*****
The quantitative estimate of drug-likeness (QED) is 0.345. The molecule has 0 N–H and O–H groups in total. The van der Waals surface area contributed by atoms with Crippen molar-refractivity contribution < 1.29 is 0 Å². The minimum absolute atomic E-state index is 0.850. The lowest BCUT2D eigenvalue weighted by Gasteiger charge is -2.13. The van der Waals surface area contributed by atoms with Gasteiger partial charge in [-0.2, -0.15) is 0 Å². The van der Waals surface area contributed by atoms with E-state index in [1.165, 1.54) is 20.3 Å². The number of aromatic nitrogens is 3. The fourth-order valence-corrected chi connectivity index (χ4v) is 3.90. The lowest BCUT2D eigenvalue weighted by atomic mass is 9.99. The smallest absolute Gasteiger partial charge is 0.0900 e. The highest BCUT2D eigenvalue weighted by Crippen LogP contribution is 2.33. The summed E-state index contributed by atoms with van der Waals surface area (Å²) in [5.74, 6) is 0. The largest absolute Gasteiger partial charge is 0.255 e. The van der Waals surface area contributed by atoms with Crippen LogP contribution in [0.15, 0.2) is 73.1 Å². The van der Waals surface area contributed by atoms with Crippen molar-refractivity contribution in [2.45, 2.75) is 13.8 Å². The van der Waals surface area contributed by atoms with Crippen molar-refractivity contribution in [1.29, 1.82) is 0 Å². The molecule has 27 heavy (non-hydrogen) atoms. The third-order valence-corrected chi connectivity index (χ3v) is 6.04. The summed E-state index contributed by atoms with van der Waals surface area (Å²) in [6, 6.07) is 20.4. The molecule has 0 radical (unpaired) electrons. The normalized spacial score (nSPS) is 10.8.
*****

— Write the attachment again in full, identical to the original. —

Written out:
The quantitative estimate of drug-likeness (QED) is 0.345. The molecule has 0 N–H and O–H groups in total. The van der Waals surface area contributed by atoms with Crippen molar-refractivity contribution < 1.29 is 0 Å². The minimum absolute atomic E-state index is 0.850. The lowest BCUT2D eigenvalue weighted by Gasteiger charge is -2.13. The van der Waals surface area contributed by atoms with Gasteiger partial charge in [-0.2, -0.15) is 0 Å². The van der Waals surface area contributed by atoms with E-state index in [1.165, 1.54) is 20.3 Å². The number of aromatic nitrogens is 3. The fourth-order valence-corrected chi connectivity index (χ4v) is 3.90. The lowest BCUT2D eigenvalue weighted by atomic mass is 9.99. The smallest absolute Gasteiger partial charge is 0.0900 e. The highest BCUT2D eigenvalue weighted by Crippen LogP contribution is 2.33. The summed E-state index contributed by atoms with van der Waals surface area (Å²) in [5.74, 6) is 0. The largest absolute Gasteiger partial charge is 0.255 e. The van der Waals surface area contributed by atoms with Crippen LogP contribution in [0.15, 0.2) is 73.1 Å². The van der Waals surface area contributed by atoms with Crippen molar-refractivity contribution in [2.45, 2.75) is 13.8 Å². The van der Waals surface area contributed by atoms with Crippen molar-refractivity contribution in [1.29, 1.82) is 0 Å². The molecule has 27 heavy (non-hydrogen) atoms. The third-order valence-corrected chi connectivity index (χ3v) is 6.04. The summed E-state index contributed by atoms with van der Waals surface area (Å²) in [6, 6.07) is 20.4. The molecule has 0 radical (unpaired) electrons. The normalized spacial score (nSPS) is 10.8.